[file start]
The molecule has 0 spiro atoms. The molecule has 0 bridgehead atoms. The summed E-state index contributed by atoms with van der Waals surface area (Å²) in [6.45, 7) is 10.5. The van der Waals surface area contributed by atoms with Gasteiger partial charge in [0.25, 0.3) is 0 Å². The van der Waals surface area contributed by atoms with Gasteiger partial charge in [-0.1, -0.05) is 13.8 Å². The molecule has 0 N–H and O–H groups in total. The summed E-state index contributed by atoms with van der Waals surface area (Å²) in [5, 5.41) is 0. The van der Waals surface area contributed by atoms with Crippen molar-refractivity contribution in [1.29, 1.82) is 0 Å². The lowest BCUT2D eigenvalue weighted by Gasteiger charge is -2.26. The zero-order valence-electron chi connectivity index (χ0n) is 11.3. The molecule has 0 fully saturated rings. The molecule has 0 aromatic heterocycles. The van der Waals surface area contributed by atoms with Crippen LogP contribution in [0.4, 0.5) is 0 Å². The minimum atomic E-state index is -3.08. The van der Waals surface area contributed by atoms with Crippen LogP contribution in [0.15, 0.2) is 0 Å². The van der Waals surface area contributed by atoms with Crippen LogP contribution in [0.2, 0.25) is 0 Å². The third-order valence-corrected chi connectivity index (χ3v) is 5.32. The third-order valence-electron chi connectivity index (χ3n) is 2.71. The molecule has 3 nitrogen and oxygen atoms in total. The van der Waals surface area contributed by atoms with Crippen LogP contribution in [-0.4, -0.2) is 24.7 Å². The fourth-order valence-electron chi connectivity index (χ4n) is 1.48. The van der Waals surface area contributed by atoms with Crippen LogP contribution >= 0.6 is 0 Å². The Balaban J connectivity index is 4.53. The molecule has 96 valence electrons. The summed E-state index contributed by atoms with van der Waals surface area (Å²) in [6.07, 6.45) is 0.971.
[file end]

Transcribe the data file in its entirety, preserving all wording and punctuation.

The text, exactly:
The molecule has 0 spiro atoms. The molecule has 0 bridgehead atoms. The summed E-state index contributed by atoms with van der Waals surface area (Å²) in [6.45, 7) is 10.5. The van der Waals surface area contributed by atoms with Gasteiger partial charge in [0.25, 0.3) is 0 Å². The van der Waals surface area contributed by atoms with Gasteiger partial charge in [-0.1, -0.05) is 13.8 Å². The molecule has 0 N–H and O–H groups in total. The summed E-state index contributed by atoms with van der Waals surface area (Å²) in [5, 5.41) is 0. The van der Waals surface area contributed by atoms with Crippen molar-refractivity contribution in [1.29, 1.82) is 0 Å². The lowest BCUT2D eigenvalue weighted by Gasteiger charge is -2.26. The zero-order valence-electron chi connectivity index (χ0n) is 11.3. The molecule has 0 fully saturated rings. The molecule has 0 aromatic heterocycles. The van der Waals surface area contributed by atoms with Crippen LogP contribution in [0.4, 0.5) is 0 Å². The minimum atomic E-state index is -3.08. The van der Waals surface area contributed by atoms with Crippen LogP contribution in [0.15, 0.2) is 0 Å². The van der Waals surface area contributed by atoms with Crippen LogP contribution in [0.2, 0.25) is 0 Å². The third-order valence-corrected chi connectivity index (χ3v) is 5.32. The third-order valence-electron chi connectivity index (χ3n) is 2.71. The molecule has 3 nitrogen and oxygen atoms in total. The van der Waals surface area contributed by atoms with Crippen LogP contribution in [-0.4, -0.2) is 24.7 Å². The fourth-order valence-electron chi connectivity index (χ4n) is 1.48. The van der Waals surface area contributed by atoms with Crippen LogP contribution >= 0.6 is 0 Å². The Balaban J connectivity index is 4.53. The molecule has 96 valence electrons. The summed E-state index contributed by atoms with van der Waals surface area (Å²) in [6.07, 6.45) is 0.971.